Mel Strickland from Waltham Forest Migrant Action on how the borough has responded to recent global events
The shocking racist murder of George Floyd by a police officer in the United States sparked off waves of protest around the world. Despite laws against racial discrimination, racism is entrenched in our society – its roots lie in slavery and colonialism.
There have been numerous protests across Waltham Forest in support of the Black Lives Matter movement, demonstrating the depth of support residents feel for the cause of racial justice. Waltham Forest Stand up to Racism has organised several large, socially-distanced protests in places such as the town square and outside the town hall. Now a new group has been set up, Waltham Forest Black Lives Matter.
At the protests we chanted the names of black people who have died in police custody, in prison, and in detention centres. We heard from NHS workers about the risks of working without adequate personal protective equipment, and from teachers about the need to decolonise education and teach the shameful history of British imperialism and African enslavement. We were reminded of Grenfell and Windrush – both disgraceful episodes in British history.
We also heard how black, Asian and minority ethnic (BAME) communities are overrepresented in poorly paid and dangerous jobs. The message was that the white community must speak out. “White silence is violence,” read one placard.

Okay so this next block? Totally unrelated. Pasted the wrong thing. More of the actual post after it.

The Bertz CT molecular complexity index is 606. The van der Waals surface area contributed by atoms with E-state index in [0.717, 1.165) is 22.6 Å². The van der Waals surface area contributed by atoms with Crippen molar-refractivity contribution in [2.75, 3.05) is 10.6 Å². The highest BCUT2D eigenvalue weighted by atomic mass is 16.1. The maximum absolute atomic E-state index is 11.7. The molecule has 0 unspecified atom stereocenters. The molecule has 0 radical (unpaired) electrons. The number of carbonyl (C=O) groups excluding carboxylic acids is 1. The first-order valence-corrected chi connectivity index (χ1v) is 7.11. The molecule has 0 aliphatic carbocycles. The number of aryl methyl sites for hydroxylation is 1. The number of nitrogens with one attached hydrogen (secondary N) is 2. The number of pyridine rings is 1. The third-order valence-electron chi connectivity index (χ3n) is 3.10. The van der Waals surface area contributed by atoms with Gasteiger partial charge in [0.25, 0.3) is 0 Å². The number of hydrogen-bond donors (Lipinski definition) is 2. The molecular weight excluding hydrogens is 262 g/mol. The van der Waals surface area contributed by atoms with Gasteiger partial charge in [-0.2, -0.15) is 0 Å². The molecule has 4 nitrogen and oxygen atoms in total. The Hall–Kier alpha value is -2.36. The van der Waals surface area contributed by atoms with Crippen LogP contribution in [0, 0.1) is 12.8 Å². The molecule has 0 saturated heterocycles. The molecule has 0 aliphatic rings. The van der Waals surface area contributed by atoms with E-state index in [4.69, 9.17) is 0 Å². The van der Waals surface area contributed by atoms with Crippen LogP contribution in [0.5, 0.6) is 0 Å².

Covid-19 has also highlighted racial inequalities, as disproportionately more BAME people have died. A Public Health England report concluded that racism may have been a factor in BAME deaths.
Waltham Forest Council has issued a statement in support of Black Lives Matter. This is welcome, but if statements like this are to be meaningful, action must follow. There is a campaign specifically targeting the council, as well as Waltham Forest Clinical Commissioning Group and Barts NHS Health Trust (which runs Whipps Cross Hospital), which demands they stop enforcing charges for migrants to access healthcare. The campaign also calls on these bodies to stop sharing information with the Home Office for the purposes of immigration enforcement. Charging migrants for healthcare is one of the government’s racist ‘hostile environment’ measures and puts people off seeking treatment. Such a policy is morally unjustifiable in normal times – in a pandemic it is beyond the pale.
The hostile environment is hostile to all black and ethnic minority groups, since race is used as a proxy for regular immigration status. Our experience at Waltham Forest Migrant Centre is that people are increasingly marginalised and subject to racist abuse as the government’s rhetoric on immigration has become more extreme.
The Black Lives Matter protests have been a seed of hope in a world recalibrating from the converging crises of Covid-19, climate change, economic inequality and political inaction. Oppression can best be challenged through organised resistance by a mass movement with clear demands and a coherent vision of a better future. Help us and get involved!
For more information and to get involved with Waltham Forest Black Lives Matter: